As time passes, a decreasing slice of the electorate has any experience at all of old-fashioned socialism. And the argument that it doesn’t work cuts little ice.
The “modernisers” think that people with clear principles are cranks. In five years, they may find themselves queuing for food at their local Red Star state supermarket.
Labour’s handouts must be exposed as a self-defeating deception – as must the danger of what happens when “there is no money left”.
What we are witnessing right now is one of those magnificent moments in British political history; a great Tory pivot.
The Labour leader’s years of indulging the IRA, who murdered the Duke of Edinburgh’s uncle, should not be forgotten.
Successful Singapore is simply copying what previous Conservative governments have done – namely, to deliver directly hundreds of thousands of new houses.
The very last thing the tyrant would have done would be to restore sovereignty to Parliament.
Taking out the middle man is what the Protestant reformers promised to do, and Carswell is in his way a very Protestant figure.
This election follows a referendum that strained, and in some cases shattered, party loyalties. The Prime Minister ought now to be building her own big tent.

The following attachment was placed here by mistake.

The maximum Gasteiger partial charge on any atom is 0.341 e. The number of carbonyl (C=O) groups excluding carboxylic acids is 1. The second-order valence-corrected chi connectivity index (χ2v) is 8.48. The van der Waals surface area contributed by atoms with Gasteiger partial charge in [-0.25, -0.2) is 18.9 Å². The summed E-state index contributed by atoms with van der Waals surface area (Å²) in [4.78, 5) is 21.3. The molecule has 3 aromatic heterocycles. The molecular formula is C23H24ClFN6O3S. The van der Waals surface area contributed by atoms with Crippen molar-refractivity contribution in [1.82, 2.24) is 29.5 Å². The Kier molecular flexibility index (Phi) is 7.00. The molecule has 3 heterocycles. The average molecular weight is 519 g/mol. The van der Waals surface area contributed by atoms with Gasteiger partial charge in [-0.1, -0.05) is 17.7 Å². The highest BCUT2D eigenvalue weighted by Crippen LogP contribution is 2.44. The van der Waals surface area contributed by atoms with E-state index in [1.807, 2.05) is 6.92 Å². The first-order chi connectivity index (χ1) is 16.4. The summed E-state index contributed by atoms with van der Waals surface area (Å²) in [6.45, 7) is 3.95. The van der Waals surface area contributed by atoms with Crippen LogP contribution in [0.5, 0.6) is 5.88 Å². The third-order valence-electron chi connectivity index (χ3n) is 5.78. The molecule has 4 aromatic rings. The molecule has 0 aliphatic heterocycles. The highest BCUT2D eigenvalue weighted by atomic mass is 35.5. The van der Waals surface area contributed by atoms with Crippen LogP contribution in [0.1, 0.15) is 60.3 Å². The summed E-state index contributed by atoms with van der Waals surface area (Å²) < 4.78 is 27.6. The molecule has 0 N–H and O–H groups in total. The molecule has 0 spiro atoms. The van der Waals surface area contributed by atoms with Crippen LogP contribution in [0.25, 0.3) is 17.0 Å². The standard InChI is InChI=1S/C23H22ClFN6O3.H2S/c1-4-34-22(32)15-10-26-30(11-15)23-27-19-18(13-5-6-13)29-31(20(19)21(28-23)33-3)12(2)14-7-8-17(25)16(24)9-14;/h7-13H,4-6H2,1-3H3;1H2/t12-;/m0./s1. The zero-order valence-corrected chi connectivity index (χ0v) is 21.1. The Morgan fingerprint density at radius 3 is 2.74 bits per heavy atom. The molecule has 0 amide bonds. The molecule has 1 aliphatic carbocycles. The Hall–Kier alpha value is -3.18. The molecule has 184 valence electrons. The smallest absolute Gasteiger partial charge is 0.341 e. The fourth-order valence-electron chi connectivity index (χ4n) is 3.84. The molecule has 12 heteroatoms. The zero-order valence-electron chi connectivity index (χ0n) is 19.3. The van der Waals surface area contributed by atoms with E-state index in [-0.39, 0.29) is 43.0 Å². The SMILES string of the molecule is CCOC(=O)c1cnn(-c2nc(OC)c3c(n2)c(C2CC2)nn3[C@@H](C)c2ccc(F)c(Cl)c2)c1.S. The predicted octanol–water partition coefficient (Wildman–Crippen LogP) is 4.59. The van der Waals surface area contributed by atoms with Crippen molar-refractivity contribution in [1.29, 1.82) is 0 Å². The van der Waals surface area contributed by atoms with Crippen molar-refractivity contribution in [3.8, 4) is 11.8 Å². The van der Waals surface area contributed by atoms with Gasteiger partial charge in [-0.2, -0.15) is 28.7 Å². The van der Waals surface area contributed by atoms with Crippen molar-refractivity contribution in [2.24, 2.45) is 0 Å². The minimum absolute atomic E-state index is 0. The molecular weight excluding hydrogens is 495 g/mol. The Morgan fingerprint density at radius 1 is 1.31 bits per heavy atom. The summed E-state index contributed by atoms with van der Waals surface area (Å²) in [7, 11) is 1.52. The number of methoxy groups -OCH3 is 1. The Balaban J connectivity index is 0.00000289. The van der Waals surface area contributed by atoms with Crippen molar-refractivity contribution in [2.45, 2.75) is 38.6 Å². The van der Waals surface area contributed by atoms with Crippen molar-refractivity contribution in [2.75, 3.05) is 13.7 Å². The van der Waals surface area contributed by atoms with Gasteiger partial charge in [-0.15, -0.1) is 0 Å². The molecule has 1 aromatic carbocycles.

The script for the new relationship with the EU must be written as much by those who valued it as by those who campaigned to leave it.
It’s past time that the record was set straight on the life and achievements of this remarkable Tory statesman.
“It is wonderful that you are releasing an album on March 17 to mark your 100th birthday. Why have you decided to do this?”
On the eve of our conference, it’s clear that the Labour Party and the Welsh nationalists have yet to wake up to last June’s result.
Plus: Hammond’s blunder. Peers’ folly. Stephen Hawking is not, repeat not, controlled by MI5. And: my inner Mary Whitehouse meets Katie Hopkins’ slack vagina.
His position as an adviser was more than decorative and he will be a loss. But as someone or other once put it, there is no alternative.